Portugal has sent medical teams, rescue workers, divers and relief supplies to the Atlantic Ocean island, about 1,000km southwest of Lisbon, the capital.

A Briton was said on Monday to have died in the mudslides, the first confirmed death of a foreign national in the disaster.

Tricky terrain

Emma Hayward, Al Jazeera's correspondent in Funchal, said finding trapped survivors would be "difficult".

"The big task ahead will be trying to find any of those trapped survivors ... It will be very difficult to do so, the terrain of this island is pretty tricky," she said. 

The Portuguese naval frigate Corte-Real set off from Lisbon for Madeira late on Saturday with helicopters to help with the emergency operation and other supplies, a military statement said.

Two helicopters and two C-130 Hercules transport aircraft were also en route along with 89 police and firefighters.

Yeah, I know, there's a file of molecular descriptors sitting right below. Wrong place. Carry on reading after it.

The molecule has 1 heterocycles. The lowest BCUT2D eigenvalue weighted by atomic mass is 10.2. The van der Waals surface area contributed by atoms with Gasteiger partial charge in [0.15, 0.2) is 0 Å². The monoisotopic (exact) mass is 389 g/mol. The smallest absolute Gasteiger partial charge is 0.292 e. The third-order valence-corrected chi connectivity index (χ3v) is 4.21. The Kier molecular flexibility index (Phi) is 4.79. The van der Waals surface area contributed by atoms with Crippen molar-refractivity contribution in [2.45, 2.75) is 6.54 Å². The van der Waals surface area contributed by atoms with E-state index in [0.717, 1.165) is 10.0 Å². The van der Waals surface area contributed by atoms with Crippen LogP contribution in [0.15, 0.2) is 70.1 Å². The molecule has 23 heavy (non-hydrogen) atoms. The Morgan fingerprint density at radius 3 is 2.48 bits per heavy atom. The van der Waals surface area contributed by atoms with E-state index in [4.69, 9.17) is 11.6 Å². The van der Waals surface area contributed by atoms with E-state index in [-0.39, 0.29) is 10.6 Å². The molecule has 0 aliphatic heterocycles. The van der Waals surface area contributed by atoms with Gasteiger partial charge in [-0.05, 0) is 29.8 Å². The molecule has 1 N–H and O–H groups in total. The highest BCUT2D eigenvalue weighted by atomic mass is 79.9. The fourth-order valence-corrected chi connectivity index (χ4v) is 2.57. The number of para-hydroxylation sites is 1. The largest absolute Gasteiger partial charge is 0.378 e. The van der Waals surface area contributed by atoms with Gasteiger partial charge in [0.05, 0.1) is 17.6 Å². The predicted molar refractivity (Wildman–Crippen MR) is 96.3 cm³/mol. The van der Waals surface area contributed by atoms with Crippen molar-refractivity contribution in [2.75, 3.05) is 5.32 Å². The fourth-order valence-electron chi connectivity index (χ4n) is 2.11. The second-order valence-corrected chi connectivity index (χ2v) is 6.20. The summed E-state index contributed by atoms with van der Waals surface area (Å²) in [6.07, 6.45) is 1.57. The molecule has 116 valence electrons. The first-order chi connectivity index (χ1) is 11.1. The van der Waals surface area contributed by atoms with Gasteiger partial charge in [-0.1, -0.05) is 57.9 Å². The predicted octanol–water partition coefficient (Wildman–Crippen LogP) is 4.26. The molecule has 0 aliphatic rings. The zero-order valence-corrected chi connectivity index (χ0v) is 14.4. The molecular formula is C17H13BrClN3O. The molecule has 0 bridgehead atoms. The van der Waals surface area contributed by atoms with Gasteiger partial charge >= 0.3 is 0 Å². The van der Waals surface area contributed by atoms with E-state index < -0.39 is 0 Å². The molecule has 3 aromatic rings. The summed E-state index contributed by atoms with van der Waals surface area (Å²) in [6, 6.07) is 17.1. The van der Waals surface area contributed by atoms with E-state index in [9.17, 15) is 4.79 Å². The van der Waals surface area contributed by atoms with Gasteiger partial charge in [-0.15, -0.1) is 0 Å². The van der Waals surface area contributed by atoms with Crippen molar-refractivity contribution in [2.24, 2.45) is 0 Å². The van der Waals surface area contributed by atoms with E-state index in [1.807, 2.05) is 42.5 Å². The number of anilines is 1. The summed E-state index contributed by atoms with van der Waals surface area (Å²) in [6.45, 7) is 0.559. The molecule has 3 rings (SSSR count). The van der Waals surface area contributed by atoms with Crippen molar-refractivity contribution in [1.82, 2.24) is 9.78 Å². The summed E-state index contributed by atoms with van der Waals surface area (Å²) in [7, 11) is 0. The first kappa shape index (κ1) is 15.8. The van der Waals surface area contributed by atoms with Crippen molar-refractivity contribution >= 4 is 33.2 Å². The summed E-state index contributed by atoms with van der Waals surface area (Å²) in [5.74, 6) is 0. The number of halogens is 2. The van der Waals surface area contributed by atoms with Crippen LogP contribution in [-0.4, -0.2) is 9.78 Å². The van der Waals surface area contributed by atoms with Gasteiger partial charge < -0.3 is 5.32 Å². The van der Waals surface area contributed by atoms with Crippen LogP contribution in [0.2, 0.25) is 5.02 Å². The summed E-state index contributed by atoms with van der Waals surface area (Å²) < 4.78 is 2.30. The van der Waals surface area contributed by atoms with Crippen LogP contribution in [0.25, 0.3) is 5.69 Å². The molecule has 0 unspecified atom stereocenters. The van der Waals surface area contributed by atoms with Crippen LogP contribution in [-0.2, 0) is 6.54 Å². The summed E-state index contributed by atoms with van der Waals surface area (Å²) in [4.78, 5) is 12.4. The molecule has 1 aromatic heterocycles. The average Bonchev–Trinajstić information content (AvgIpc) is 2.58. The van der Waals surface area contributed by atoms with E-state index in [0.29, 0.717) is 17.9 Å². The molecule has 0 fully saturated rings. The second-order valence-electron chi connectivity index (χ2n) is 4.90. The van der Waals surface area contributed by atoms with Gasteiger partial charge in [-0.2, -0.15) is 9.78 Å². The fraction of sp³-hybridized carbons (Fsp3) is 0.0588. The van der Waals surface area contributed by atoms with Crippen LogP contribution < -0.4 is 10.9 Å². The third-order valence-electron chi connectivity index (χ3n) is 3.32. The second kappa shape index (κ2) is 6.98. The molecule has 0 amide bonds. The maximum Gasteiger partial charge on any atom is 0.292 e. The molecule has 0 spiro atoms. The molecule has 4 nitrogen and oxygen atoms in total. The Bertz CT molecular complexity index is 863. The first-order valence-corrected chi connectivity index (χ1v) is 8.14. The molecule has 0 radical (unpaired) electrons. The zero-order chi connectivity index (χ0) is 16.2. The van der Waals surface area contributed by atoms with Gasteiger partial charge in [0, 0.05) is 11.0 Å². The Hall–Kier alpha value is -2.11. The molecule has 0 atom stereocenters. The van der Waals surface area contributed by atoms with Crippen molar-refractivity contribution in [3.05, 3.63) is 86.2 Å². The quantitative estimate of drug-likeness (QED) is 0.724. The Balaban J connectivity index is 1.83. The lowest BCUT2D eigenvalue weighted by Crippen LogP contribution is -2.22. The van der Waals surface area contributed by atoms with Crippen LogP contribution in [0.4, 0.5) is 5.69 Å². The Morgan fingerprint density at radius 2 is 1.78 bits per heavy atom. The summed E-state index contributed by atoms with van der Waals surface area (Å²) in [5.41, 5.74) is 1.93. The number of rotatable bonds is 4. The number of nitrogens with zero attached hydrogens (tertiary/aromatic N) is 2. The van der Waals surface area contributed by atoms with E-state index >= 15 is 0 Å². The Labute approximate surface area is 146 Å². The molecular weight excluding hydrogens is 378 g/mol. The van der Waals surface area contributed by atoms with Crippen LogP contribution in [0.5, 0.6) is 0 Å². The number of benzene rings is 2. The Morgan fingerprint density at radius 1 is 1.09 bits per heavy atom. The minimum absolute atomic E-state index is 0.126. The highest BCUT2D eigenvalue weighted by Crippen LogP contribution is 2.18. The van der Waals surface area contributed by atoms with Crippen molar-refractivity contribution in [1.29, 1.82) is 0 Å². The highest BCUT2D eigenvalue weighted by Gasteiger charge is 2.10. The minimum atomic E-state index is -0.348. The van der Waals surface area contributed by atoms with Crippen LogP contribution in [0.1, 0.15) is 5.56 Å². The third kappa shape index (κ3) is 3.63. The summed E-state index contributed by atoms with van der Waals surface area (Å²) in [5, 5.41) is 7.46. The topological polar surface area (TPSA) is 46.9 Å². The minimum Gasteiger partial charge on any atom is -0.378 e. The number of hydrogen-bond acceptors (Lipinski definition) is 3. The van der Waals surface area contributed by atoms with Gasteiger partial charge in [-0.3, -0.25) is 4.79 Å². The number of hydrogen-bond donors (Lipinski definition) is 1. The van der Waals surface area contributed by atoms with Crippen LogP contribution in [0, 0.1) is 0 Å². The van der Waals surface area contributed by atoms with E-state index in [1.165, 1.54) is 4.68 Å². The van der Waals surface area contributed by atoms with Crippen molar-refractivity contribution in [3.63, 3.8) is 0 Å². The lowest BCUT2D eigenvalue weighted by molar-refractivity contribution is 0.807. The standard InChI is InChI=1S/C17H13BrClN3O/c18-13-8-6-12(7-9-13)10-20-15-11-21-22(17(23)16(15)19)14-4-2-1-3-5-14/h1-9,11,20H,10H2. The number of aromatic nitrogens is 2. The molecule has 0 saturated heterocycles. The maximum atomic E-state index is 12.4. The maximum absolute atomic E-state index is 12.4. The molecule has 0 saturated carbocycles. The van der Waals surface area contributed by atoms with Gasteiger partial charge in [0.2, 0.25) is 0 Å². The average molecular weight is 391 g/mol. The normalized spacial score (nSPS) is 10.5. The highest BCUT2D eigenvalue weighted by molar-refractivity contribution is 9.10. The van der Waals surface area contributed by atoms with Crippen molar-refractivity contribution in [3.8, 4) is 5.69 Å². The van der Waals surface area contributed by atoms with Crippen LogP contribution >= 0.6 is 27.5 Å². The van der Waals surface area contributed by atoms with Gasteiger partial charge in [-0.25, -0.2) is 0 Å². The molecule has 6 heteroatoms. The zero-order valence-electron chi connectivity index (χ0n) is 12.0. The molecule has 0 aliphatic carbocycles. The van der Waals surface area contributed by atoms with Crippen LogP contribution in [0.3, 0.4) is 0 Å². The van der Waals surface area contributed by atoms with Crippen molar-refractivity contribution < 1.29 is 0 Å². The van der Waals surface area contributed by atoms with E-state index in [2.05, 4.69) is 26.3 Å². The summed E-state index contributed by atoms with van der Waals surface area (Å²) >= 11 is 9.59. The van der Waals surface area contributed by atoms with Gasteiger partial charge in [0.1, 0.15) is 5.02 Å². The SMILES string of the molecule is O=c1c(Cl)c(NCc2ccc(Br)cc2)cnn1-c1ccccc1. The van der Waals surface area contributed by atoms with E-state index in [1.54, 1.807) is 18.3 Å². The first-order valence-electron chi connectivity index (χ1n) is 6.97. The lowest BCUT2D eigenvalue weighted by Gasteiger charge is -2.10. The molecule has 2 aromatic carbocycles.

Witnesses described how the mudslides filled some homes up to the second floor, while flash floods swept away bridges and buildings.

Television footage showed powerful streams of water and mud flooding the streets of Funchal, dragging and overturning cars and destroying trees.

At least 250 people have been made homeless by the heavy rains, the worst to hit the island since October 1983, when eight people died.

Jose Socrates, the Portuguese prime minister, has expressed "profound shock" at the disaster and promised support for those affected.

"I am absolutely saddened and shocked with the images, with the consequences of this calamity," he said.

He later travelled to Madeira to assess the damage.

Portugal's options

Portuguese authorities have promised to organise aid for the autonomous region.

The country's government has also said it is considering asking the European Union for help with the crisis.

Portuguese officials said they are discussing whether to declare a state of emergency on the island.

Madeira is the main island of an archipelago of the same name off the northwest coast of Africa.